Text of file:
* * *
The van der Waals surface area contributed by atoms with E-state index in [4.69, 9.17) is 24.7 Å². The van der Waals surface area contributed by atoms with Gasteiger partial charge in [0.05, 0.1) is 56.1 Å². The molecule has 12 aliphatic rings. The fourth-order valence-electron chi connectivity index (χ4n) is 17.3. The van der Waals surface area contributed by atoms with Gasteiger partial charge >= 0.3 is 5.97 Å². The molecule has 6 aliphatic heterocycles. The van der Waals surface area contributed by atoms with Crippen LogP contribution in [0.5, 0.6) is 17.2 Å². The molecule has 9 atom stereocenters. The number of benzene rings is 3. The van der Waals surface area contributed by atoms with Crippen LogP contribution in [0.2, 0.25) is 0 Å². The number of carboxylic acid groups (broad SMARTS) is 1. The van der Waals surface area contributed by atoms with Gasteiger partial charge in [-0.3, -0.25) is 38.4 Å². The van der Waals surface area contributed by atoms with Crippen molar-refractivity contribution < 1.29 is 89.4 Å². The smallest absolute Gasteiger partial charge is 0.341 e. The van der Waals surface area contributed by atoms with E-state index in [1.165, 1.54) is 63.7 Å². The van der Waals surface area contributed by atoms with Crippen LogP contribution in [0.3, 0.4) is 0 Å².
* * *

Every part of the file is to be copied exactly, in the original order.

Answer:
The van der Waals surface area contributed by atoms with E-state index in [4.69, 9.17) is 24.7 Å². The van der Waals surface area contributed by atoms with Gasteiger partial charge in [0.05, 0.1) is 56.1 Å². The molecule has 12 aliphatic rings. The fourth-order valence-electron chi connectivity index (χ4n) is 17.3. The van der Waals surface area contributed by atoms with Gasteiger partial charge >= 0.3 is 5.97 Å². The molecule has 6 aliphatic heterocycles. The van der Waals surface area contributed by atoms with Crippen LogP contribution in [0.5, 0.6) is 17.2 Å². The molecule has 9 atom stereocenters. The number of benzene rings is 3. The van der Waals surface area contributed by atoms with Crippen LogP contribution in [0.2, 0.25) is 0 Å². The number of carboxylic acid groups (broad SMARTS) is 1. The van der Waals surface area contributed by atoms with Gasteiger partial charge in [-0.3, -0.25) is 38.4 Å². The van der Waals surface area contributed by atoms with Crippen molar-refractivity contribution < 1.29 is 89.4 Å². The smallest absolute Gasteiger partial charge is 0.341 e. The van der Waals surface area contributed by atoms with E-state index in [1.165, 1.54) is 63.7 Å². The van der Waals surface area contributed by atoms with Crippen LogP contribution in [0.3, 0.4) is 0 Å².